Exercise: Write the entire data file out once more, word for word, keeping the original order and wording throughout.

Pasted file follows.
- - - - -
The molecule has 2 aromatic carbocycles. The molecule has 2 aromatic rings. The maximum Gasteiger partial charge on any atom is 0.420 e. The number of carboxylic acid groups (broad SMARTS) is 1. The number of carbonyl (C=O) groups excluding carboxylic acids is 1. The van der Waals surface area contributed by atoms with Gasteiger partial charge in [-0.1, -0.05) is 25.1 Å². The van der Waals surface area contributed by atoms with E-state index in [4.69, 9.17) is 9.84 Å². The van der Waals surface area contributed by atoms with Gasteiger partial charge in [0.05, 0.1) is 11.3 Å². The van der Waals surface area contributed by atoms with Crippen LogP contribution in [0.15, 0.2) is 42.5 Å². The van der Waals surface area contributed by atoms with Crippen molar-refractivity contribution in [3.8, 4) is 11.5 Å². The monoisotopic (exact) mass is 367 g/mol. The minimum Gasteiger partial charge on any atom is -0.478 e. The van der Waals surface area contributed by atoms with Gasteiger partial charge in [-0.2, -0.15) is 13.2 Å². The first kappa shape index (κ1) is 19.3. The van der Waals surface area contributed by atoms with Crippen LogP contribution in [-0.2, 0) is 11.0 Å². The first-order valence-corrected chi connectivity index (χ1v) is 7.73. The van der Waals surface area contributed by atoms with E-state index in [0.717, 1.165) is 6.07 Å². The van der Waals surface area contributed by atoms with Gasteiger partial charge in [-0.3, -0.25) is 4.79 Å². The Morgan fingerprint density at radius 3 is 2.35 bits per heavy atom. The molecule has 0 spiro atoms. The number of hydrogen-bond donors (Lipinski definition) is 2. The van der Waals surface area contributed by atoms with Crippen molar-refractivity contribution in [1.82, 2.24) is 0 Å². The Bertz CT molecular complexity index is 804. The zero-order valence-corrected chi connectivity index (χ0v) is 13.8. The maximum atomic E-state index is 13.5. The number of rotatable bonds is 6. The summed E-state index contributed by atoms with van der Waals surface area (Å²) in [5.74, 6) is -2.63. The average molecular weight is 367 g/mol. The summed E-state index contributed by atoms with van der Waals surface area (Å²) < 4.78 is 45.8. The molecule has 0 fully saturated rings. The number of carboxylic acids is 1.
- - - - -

The molecule has 2 aromatic carbocycles. The molecule has 2 aromatic rings. The maximum Gasteiger partial charge on any atom is 0.420 e. The number of carboxylic acid groups (broad SMARTS) is 1. The number of carbonyl (C=O) groups excluding carboxylic acids is 1. The van der Waals surface area contributed by atoms with Gasteiger partial charge in [-0.1, -0.05) is 25.1 Å². The van der Waals surface area contributed by atoms with E-state index in [4.69, 9.17) is 9.84 Å². The van der Waals surface area contributed by atoms with Gasteiger partial charge in [0.05, 0.1) is 11.3 Å². The van der Waals surface area contributed by atoms with Crippen LogP contribution in [0.15, 0.2) is 42.5 Å². The van der Waals surface area contributed by atoms with Crippen molar-refractivity contribution in [3.8, 4) is 11.5 Å². The monoisotopic (exact) mass is 367 g/mol. The minimum Gasteiger partial charge on any atom is -0.478 e. The van der Waals surface area contributed by atoms with Gasteiger partial charge in [-0.2, -0.15) is 13.2 Å². The first kappa shape index (κ1) is 19.3. The van der Waals surface area contributed by atoms with Crippen LogP contribution in [-0.2, 0) is 11.0 Å². The first-order valence-corrected chi connectivity index (χ1v) is 7.73. The van der Waals surface area contributed by atoms with E-state index in [0.717, 1.165) is 6.07 Å². The van der Waals surface area contributed by atoms with Gasteiger partial charge in [-0.3, -0.25) is 4.79 Å². The Morgan fingerprint density at radius 3 is 2.35 bits per heavy atom. The molecule has 0 spiro atoms. The number of hydrogen-bond donors (Lipinski definition) is 2. The van der Waals surface area contributed by atoms with Crippen molar-refractivity contribution in [1.82, 2.24) is 0 Å². The Bertz CT molecular complexity index is 804. The zero-order valence-corrected chi connectivity index (χ0v) is 13.8. The maximum atomic E-state index is 13.5. The number of rotatable bonds is 6. The summed E-state index contributed by atoms with van der Waals surface area (Å²) in [5.74, 6) is -2.63. The average molecular weight is 367 g/mol. The summed E-state index contributed by atoms with van der Waals surface area (Å²) < 4.78 is 45.8. The molecule has 0 fully saturated rings. The number of carboxylic acids is 1.